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NEW YORK – Brute, a German shepherd, lay anesthetized on an operating table, his hairy chest under a plastic cover and his powerful paws taped immobile.

"Here comes the wire up the artery!" said Dr. Chick Weisse, who infused the dog’s cancerous liver with chemotherapy via a catheter at the century-old Animal Medical Center in Manhattan in an effort to "buy him some time."

Brute was home in days, the cancer at bay a while longer — perhaps eight months. The cost: $2,000.

Around the nation, veterinarians are practicing ever more advanced medicine on the nation’s 77 million dogs, 90 million cats and a myriad of other animals — treatments that vie with the best of human medicine. The driving force is "the changing role of the pet in our society," said Dr. Patty Khuly, a veterinarian at Miami’s Sunset Animal Clinic.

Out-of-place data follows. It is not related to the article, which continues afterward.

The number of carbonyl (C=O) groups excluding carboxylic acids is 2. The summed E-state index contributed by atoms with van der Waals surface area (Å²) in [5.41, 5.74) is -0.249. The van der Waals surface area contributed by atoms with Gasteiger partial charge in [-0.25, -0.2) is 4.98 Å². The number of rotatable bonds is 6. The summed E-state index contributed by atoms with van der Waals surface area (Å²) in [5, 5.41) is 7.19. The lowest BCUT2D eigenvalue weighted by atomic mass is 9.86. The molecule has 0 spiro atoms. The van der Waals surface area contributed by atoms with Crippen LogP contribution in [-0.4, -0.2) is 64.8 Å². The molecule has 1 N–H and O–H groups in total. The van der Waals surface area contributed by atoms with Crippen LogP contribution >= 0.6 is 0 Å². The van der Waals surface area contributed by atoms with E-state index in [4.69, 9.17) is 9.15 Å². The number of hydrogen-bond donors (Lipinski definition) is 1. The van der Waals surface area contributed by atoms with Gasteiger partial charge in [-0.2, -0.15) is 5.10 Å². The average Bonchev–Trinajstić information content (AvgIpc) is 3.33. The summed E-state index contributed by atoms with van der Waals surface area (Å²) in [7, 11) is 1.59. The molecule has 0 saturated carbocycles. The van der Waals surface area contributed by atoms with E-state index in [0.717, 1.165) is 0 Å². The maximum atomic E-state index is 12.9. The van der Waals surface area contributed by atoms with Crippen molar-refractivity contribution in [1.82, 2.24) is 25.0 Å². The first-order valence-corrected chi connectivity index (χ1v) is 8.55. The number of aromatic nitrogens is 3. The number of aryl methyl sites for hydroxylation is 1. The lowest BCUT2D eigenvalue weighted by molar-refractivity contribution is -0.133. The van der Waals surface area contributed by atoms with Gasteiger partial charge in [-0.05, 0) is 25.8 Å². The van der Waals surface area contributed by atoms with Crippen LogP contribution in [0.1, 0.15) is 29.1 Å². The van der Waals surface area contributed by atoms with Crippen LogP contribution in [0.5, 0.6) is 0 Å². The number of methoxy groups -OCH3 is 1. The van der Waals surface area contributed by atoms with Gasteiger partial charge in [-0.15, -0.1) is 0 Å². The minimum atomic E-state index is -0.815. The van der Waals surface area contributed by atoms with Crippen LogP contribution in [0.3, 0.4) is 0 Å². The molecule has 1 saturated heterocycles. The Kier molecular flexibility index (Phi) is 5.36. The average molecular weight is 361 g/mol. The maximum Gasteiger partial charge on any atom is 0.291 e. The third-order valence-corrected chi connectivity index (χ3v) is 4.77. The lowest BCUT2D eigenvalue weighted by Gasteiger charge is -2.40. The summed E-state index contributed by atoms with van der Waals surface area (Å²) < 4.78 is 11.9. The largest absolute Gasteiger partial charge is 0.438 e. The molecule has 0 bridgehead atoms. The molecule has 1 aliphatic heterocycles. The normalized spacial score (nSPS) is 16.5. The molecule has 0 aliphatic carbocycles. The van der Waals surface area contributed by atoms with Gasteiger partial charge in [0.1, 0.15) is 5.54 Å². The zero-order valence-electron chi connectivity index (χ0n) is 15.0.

The bottom line for many people, she said, is that investing in a pet’s life "improves the quality of a human life immeasurably more than, say, buying a luxury car."

In a radiation suite at the Animal Medical Center, a black cat named Muka was undergoing a CT scan for a lung problem. A medical team hovered over the tranquilized animal, injecting contrast dye and poring over digital readouts to diagnose the problem: chronic pleural fibrosis.

The new, half-million-dollar Toshiba Aquilion — one of the latest, fastest 3D imaging scanners — was a gift from an owner whose pet was saved at the AMC, a not-for-profit research and teaching facility. The AMC offers 24-hour emergency care using once-unthinkable procedures like heart surgeries, MRIs and ultrasounds. It has a staff of 81 vets, including 27 certified in fields such as radiology, endoscopy, neurology, cardiology and oncology.

They train 18 interns and 24 residents, including two from Italy and one from Croatia this year.

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